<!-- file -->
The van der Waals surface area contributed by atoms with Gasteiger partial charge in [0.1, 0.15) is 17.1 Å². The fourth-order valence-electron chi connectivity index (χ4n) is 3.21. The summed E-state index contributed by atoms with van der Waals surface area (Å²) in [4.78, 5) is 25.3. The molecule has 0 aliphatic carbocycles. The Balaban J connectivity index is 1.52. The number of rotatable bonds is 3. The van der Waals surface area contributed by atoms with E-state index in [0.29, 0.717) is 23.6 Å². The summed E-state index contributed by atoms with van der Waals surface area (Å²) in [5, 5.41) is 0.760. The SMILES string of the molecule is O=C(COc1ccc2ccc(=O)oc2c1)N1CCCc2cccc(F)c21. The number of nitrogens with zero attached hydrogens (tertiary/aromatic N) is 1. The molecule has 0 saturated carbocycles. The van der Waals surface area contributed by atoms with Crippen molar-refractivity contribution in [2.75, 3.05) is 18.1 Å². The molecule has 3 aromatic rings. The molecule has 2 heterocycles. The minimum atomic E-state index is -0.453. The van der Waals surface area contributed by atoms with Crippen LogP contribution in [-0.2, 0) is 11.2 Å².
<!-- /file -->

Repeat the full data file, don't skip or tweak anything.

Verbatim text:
The van der Waals surface area contributed by atoms with Gasteiger partial charge in [0.1, 0.15) is 17.1 Å². The fourth-order valence-electron chi connectivity index (χ4n) is 3.21. The summed E-state index contributed by atoms with van der Waals surface area (Å²) in [4.78, 5) is 25.3. The molecule has 0 aliphatic carbocycles. The Balaban J connectivity index is 1.52. The number of rotatable bonds is 3. The van der Waals surface area contributed by atoms with E-state index in [0.29, 0.717) is 23.6 Å². The summed E-state index contributed by atoms with van der Waals surface area (Å²) in [5, 5.41) is 0.760. The SMILES string of the molecule is O=C(COc1ccc2ccc(=O)oc2c1)N1CCCc2cccc(F)c21. The number of nitrogens with zero attached hydrogens (tertiary/aromatic N) is 1. The molecule has 0 saturated carbocycles. The van der Waals surface area contributed by atoms with Crippen molar-refractivity contribution in [2.75, 3.05) is 18.1 Å². The molecule has 3 aromatic rings. The molecule has 2 heterocycles. The minimum atomic E-state index is -0.453. The van der Waals surface area contributed by atoms with Crippen LogP contribution in [-0.2, 0) is 11.2 Å².